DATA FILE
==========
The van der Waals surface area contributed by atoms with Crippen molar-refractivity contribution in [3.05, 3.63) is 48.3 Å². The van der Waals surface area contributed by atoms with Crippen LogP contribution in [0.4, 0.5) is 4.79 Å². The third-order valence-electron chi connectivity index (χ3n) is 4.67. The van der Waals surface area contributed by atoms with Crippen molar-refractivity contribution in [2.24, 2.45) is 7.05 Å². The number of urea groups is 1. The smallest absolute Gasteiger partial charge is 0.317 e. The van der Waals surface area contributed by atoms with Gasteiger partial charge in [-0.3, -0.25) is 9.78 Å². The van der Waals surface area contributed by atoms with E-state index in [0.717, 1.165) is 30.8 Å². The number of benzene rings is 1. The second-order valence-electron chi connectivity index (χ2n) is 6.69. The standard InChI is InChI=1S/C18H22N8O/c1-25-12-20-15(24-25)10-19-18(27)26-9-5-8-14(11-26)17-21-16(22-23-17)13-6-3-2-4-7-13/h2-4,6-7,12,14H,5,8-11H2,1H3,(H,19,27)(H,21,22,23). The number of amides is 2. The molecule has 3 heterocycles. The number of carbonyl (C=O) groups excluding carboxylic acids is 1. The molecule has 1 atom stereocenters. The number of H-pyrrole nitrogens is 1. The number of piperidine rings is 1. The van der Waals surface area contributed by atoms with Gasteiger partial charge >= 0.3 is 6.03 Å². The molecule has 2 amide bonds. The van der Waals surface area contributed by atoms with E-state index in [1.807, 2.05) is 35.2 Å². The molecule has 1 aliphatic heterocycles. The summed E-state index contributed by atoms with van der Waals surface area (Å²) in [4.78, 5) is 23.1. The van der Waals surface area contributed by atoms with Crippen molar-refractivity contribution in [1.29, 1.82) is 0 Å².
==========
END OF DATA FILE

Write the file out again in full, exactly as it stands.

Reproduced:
The van der Waals surface area contributed by atoms with Crippen molar-refractivity contribution in [3.05, 3.63) is 48.3 Å². The van der Waals surface area contributed by atoms with Crippen LogP contribution in [0.4, 0.5) is 4.79 Å². The third-order valence-electron chi connectivity index (χ3n) is 4.67. The van der Waals surface area contributed by atoms with Crippen molar-refractivity contribution in [2.24, 2.45) is 7.05 Å². The number of urea groups is 1. The smallest absolute Gasteiger partial charge is 0.317 e. The van der Waals surface area contributed by atoms with Gasteiger partial charge in [-0.3, -0.25) is 9.78 Å². The van der Waals surface area contributed by atoms with E-state index in [0.717, 1.165) is 30.8 Å². The number of benzene rings is 1. The second-order valence-electron chi connectivity index (χ2n) is 6.69. The standard InChI is InChI=1S/C18H22N8O/c1-25-12-20-15(24-25)10-19-18(27)26-9-5-8-14(11-26)17-21-16(22-23-17)13-6-3-2-4-7-13/h2-4,6-7,12,14H,5,8-11H2,1H3,(H,19,27)(H,21,22,23). The number of amides is 2. The molecule has 3 heterocycles. The number of carbonyl (C=O) groups excluding carboxylic acids is 1. The molecule has 1 atom stereocenters. The number of H-pyrrole nitrogens is 1. The number of piperidine rings is 1. The van der Waals surface area contributed by atoms with Gasteiger partial charge >= 0.3 is 6.03 Å². The molecule has 2 amide bonds. The van der Waals surface area contributed by atoms with E-state index in [1.807, 2.05) is 35.2 Å². The molecule has 1 aliphatic heterocycles. The summed E-state index contributed by atoms with van der Waals surface area (Å²) in [4.78, 5) is 23.1. The van der Waals surface area contributed by atoms with Crippen molar-refractivity contribution in [1.29, 1.82) is 0 Å².